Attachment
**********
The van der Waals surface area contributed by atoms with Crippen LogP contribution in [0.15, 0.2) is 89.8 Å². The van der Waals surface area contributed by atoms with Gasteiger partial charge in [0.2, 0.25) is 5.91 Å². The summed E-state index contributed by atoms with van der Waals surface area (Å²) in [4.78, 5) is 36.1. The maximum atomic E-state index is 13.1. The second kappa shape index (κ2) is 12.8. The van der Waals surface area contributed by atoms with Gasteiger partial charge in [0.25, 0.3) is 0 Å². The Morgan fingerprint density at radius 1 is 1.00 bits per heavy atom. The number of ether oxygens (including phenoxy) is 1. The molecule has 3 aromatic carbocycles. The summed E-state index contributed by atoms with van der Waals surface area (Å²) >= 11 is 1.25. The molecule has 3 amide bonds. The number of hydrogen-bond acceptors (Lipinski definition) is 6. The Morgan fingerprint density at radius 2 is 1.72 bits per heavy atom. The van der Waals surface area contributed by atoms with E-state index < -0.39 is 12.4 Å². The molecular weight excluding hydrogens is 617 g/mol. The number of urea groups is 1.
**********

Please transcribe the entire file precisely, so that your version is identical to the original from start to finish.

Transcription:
The van der Waals surface area contributed by atoms with Crippen LogP contribution in [0.15, 0.2) is 89.8 Å². The van der Waals surface area contributed by atoms with Gasteiger partial charge in [0.2, 0.25) is 5.91 Å². The summed E-state index contributed by atoms with van der Waals surface area (Å²) in [4.78, 5) is 36.1. The maximum atomic E-state index is 13.1. The second kappa shape index (κ2) is 12.8. The van der Waals surface area contributed by atoms with Gasteiger partial charge in [0.25, 0.3) is 0 Å². The Morgan fingerprint density at radius 1 is 1.00 bits per heavy atom. The number of ether oxygens (including phenoxy) is 1. The molecule has 3 aromatic carbocycles. The summed E-state index contributed by atoms with van der Waals surface area (Å²) >= 11 is 1.25. The molecule has 3 amide bonds. The number of hydrogen-bond acceptors (Lipinski definition) is 6. The Morgan fingerprint density at radius 2 is 1.72 bits per heavy atom. The van der Waals surface area contributed by atoms with E-state index < -0.39 is 12.4 Å². The molecular weight excluding hydrogens is 617 g/mol. The number of urea groups is 1.